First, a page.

Congress 2021 goes Virtual

October 30, 2020

Dear colleagues,

Many things have changed since COVID-19 entered our lives, but one stubborn fact has remained the same: large, in-person gatherings are a public health risk. While we are all hoping for a breakthrough against the pandemic soon, public health officials are telling us it could be another year or more before we can safely go back to in-person meetings.

Congress is unique in many ways, but like thousands of other events around the world, it must respond to the realities of this ongoing global health emergency. Congress must adapt, just as we all have had to do, at home, with our colleagues, and in the classroom.

So today, I wish to inform you that the Federation, in partnership with the University of Alberta, will hold Congress 2021 entirely online. Together, we have a historic opportunity to demonstrate to the world that it is possible to have an equitable, accessible and environmentally sustainable virtual conference.

We arrived at our decision after spending the past few months carefully researching our options while listening to the needs of our members. The Federation is especially grateful for the extraordinary contributions of two Congress advisory groups: the Advisory Committee on Equity, Diversity, Inclusion, and Decolonization (EDID) and the Task Force on Congress Contingency Planning. A summary of their work to date is now being finalized.

The work carried out by the Congress Advisory Committee on EDID, under the leadership of its Chair Dr. Malinda S. Smith and Vice-Chair Dr. Noreen Golfman, has given us an invaluable opportunity to humbly listen and learn. What we heard was that EDID must drive all aspects of planning and implementation, and we will work with all associations to develop Congress-wide EDID principles and practices. We must create opportunities to highlight Indigenous scholarship and perspectives, and lead the conversation on decolonization and anti-Black racism. There is still a long way to go, and the EDID Committee’s work continues, but we are committed to delivering the most accessible, equitable, and inclusive Congress possible. We are committed to embarking upon the necessary process of decolonization alongside member associations and our Congress partners.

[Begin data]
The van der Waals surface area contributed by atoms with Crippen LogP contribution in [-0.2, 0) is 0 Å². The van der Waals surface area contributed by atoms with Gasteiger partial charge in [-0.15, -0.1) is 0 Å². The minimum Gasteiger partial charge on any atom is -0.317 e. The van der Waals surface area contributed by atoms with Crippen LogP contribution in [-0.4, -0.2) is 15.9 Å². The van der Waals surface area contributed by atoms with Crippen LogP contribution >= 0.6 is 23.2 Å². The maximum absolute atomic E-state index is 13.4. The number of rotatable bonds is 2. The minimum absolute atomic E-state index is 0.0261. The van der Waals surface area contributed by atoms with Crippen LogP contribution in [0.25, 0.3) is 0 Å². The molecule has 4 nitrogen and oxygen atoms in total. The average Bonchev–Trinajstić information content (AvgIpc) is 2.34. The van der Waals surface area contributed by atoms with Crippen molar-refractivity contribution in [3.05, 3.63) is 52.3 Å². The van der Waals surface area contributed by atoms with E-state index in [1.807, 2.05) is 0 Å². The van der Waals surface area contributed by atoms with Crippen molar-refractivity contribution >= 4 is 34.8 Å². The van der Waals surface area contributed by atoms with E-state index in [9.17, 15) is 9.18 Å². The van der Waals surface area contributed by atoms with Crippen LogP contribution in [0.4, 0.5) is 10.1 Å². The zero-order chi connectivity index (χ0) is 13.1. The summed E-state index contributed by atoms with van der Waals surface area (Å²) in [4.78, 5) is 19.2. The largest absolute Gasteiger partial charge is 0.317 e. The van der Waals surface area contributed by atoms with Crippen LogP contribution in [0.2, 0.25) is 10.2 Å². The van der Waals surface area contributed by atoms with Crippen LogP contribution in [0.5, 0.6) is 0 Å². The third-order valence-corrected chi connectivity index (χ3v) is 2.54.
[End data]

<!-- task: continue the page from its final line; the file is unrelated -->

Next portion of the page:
The Task Force on Congress Contingency Planning, co-chaired by Director of Congress and Events Laura Chajkowski and Congress 2021 Academic Convenor Dr. Michael O’Driscoll, benefited greatly from the input of association executive members from across the Federation, and association input during our Virtual Planning Meeting in September. As a result, the Federation and the University of Alberta will offer you the technical support and training you need so that you and your members can focus on presenting your research and engaging in important conversations. We will provide the best-in-class online conferencing platform, so that you can enjoy a seamless virtual experience and lifelike networking with your peers. And we will maintain high-level impact for researchers, students, scholarly organizations, and publishers, and continue to support interdisciplinary sessions, national and international keynotes and graduate students through funding opportunities.

When the largest gathering of academics in Canada goes online, it opens up a world of possibilities for its participants. Congress 2021 will bridge divides as it breaks down geographic borders, create an avenue for higher attendance to conferences and events, and greater membership retention and acquisition opportunities. Our attendees will enjoy increased visibility for their research, and more time to browse the open events catalogue, all from the comfort of their homes or offices, and without incurring financial or environmental costs for travel and accommodations. So please join us!

Thank you for your continued support. We look forward to welcoming you to make this Congress a ground-breaking, unprecedented event.

Patrizia Albanese

Chair, Board of Directors

Federation for the Humanities and Social Sciences